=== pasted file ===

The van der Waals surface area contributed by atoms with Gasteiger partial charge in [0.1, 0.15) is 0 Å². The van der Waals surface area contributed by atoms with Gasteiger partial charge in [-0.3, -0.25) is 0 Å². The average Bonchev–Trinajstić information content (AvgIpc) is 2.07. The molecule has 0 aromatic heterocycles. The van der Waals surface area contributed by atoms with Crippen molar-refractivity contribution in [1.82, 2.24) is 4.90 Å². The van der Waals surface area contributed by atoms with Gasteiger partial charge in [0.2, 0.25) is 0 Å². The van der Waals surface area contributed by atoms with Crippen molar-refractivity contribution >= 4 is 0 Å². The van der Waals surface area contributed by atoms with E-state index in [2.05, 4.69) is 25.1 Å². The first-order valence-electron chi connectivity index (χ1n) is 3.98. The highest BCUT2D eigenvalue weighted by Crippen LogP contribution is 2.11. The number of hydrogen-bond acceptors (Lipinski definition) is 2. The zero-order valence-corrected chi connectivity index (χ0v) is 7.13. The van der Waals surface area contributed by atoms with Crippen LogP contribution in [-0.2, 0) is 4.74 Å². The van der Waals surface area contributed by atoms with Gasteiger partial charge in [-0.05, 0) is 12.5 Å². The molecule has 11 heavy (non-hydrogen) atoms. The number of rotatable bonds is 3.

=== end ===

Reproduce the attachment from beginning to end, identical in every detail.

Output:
The van der Waals surface area contributed by atoms with Gasteiger partial charge in [0.1, 0.15) is 0 Å². The van der Waals surface area contributed by atoms with Gasteiger partial charge in [-0.3, -0.25) is 0 Å². The average Bonchev–Trinajstić information content (AvgIpc) is 2.07. The molecule has 0 aromatic heterocycles. The van der Waals surface area contributed by atoms with Crippen molar-refractivity contribution in [1.82, 2.24) is 4.90 Å². The van der Waals surface area contributed by atoms with Gasteiger partial charge in [0.2, 0.25) is 0 Å². The van der Waals surface area contributed by atoms with Crippen molar-refractivity contribution >= 4 is 0 Å². The van der Waals surface area contributed by atoms with E-state index in [2.05, 4.69) is 25.1 Å². The first-order valence-electron chi connectivity index (χ1n) is 3.98. The highest BCUT2D eigenvalue weighted by Crippen LogP contribution is 2.11. The number of hydrogen-bond acceptors (Lipinski definition) is 2. The zero-order valence-corrected chi connectivity index (χ0v) is 7.13. The van der Waals surface area contributed by atoms with Crippen LogP contribution in [-0.2, 0) is 4.74 Å². The van der Waals surface area contributed by atoms with Gasteiger partial charge in [-0.05, 0) is 12.5 Å². The molecule has 11 heavy (non-hydrogen) atoms. The number of rotatable bonds is 3.